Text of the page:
Exclusion in decision-making, perpetuating inequality between classes, genders, ethnicities and races.
The absence of a master plan to face the causes of climate change and other environmental and social damages.
The failure of agrarian reform policies and projects to change the scheme of expropriation, displacement, and concentration of land.
Their populist discourses (Verbi gratia: “opportunities for the majority”), which have had no effect on the persistent exclusion and discrimination of important populations, including women, indigenous peoples and Afro-descendants, among others.
The existence of 20 million Latin Americans who no longer live in their places of origin, as they have been displaced, expelled, having to seek citizen security and well-being in other lands, many living as refugees or in conditions of greater poverty and insecurity, and with the aggravating factor of being frequently excluded from their deserved measure of political participation.
The permanent and systematic violation of Human Rights.
The facts are compelling. It is not possible to affirm that the founding objectives of the IDB have been fulfilled. It is essential to rethink the development that we want as peoples and countries of Latin America and the Caribbean, which guarantees a healthy environment and good living for the peoples of the region. We hope to count on your support to achieve this politically inescapable goal.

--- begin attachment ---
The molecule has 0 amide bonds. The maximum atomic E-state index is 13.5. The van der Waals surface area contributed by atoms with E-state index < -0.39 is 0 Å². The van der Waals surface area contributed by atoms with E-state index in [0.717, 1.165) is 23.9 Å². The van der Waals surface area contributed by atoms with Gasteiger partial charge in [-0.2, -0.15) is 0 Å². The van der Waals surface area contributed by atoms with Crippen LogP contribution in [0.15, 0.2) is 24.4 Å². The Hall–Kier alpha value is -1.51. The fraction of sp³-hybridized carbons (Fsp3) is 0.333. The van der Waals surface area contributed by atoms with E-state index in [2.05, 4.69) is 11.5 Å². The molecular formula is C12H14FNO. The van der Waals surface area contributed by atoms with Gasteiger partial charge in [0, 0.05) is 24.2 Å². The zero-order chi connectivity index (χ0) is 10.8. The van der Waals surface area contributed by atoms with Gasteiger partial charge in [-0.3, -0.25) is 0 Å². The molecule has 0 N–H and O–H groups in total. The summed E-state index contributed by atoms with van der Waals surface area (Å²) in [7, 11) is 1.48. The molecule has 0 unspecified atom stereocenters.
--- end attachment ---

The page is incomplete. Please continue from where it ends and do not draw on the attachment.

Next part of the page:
For more information, contact us at: Website: http://www.frentebid2009.org
1. Continental Social Alliance (Americas)
2. Amazon Watch (United States)
3. Civil Labor Association (Peru)
4. Bank Information Center - BIC (United States)
5. Popular Bloc and Coordinator of Popular Resistance (Honduras)
6. COLOMBIAN CAMPAIGN "IN DEBT WITH THE RIGHTS" - CENSAT (Colombia)
7. CENSAT - AGUA VIVA, FRIENDS OF THE EARTH INTERNATIONAL (Colombia)
8. Center for Human Rights and Environment - CEDHA (Argentina)
9. Latin American Center for Social Ecology - CLAES (Uruguay)
10. Collective of Afro-Colombian University Students - CEUNA (Colombia)
11. Collective Litigation and Research in Human Rights - LIDH (Ecuador)
12. Committee for the Cancellation of the Debt of Third World Countries - CADTM (Colombia)
13. Confederation of Indigenous Nationalities of Ecuador - CONAIE (Ecuador)
14. Consortium for Global Action Week
(REPEM Colombia, Colombian Coalition for the Right to Education, Long Live Citizenship) (Colombia)